Kingston University Vice-Chancellor, Professor Steven Spier, said:
“We had an incredibly ambitious brief – to create a space for students that would allow them to benefit from knowing each other, a library to inspire learning, dance studios and a softening of the threshold between gown and town. Grafton Architects delivered just such an innovative programme. The result is a breathtaking new building for Kingston University.
The Stirling Prize confirms Town House as a world-class building and, therefore, a fitting foil to the aspirations of our students, many of whom are the first in their families to go to university. It is invigorating to witness the creativity, collaboration and shared learning this open, inviting space fosters. Our students have embraced Town House, relishing the opportunity to find their place within it and make its many spaces their own.
Working with an architecture practice of Grafton Architects substantial expertise and international stature on what was their first building in the United Kingdom has enabled us to attain our bold vision for Town House – an achievement of which our students, staff and the wider community are truly proud.”
Kingston University Director of Estates and Sustainability, Sean Woulfe, said:
“Commencing the process of finding an exceptional architect by using a RIBA design competition demonstrates the value Kingston University places on excellent design. It is in the institution’s DNA. We wanted Town House to be unique and, in Grafton Architects, we found a practice that understood our ambition. They have led the delivery of a Stirling Prize-winning building that seamlessly incorporates such disparate uses as a library, dance studios and studio theatre. Town House has transformed the image of the University in the borough, becoming a catalyst for changing the way we do things.
Designing a statement building that manages to properly acknowledge its context without pastiche was very important to us. Grafton Architects’ selection of reconstituted stone for Town House’s colonnade acknowledges the grade II listed Surrey County Hall building opposite, without compromising the contemporary expression of this new building.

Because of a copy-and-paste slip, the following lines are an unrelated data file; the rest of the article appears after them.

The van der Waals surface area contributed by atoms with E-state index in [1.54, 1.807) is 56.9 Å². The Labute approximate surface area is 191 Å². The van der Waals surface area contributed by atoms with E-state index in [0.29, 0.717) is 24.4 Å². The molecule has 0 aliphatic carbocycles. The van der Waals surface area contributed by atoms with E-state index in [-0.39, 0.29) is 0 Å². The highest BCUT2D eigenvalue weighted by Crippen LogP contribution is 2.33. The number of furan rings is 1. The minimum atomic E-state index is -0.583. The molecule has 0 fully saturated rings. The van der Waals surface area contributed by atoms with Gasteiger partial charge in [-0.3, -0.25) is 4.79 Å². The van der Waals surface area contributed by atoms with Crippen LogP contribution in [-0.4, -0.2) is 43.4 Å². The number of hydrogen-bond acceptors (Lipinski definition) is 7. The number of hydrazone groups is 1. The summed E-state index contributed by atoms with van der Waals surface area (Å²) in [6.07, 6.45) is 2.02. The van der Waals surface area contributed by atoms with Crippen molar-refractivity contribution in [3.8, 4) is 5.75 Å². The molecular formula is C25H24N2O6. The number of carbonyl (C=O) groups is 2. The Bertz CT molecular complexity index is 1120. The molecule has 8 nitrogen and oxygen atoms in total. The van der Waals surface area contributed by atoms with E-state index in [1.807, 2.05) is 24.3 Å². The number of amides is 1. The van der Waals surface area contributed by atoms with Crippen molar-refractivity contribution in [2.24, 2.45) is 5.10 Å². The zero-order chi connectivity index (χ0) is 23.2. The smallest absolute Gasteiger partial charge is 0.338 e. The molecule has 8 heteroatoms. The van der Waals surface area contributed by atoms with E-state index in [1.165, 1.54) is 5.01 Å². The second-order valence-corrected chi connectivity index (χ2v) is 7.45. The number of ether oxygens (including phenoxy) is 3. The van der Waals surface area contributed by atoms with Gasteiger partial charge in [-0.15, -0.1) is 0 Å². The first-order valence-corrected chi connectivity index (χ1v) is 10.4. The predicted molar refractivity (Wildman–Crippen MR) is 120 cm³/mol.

The University’s sustainability commitments have been another key consideration. The colonnade provides solar shading, cooling the building and reducing energy consumption, with other features including a photovoltaic array, a large sustainable urban draining system, two roof gardens and landscaping designed to support increased biodiversity.
The building was brought to life by Willmott Dixon Construction, with its design features enhanced by excellent construction quality, particularly the fairfaced blockwork, the ground floor polished concrete slab, together with the oak flooring and stair-treads and plywood panelling, which provide visual warmth. The contractor delivered on Grafton Architects vision, understanding the importance of ensuring the quality of the finish across all aspects of the building met the highest expectations.”
Kingston University London – Town House was chosen by the jury from the following outstanding shortlisted projects:
- Cambridge Central Mosque by Marks Barfield Architects
- 15 Clerkenwell Close, London by GROUPWORK
- Key Worker Housing – Eddington, Cambridge by Stanton Williams
- Tintagel Castle Footbridge for English Heritage, Cornwall by Ney & Partners and William Matthews Associates
- Windermere Jetty Museum, Cumbria by Carmody Groarke
The jury for the 2021 RIBA Stirling Prize was: Lord Norman Foster (Chair), Simon Allford (RIBA President), architect Annalie Riches (2019 RIBA Stirling Prize winner) and artist Dame Phyllida Barlow. The jury was advised by architect Mina Hasman (Sustainability Expert).
Grafton Architects won the 2013 RIBA Competition to design the Town House. It is the Dublin-based practice’s first built project in the UK. Grafton Architects was the recipient of the Royal Gold Medal for architecture in 2020.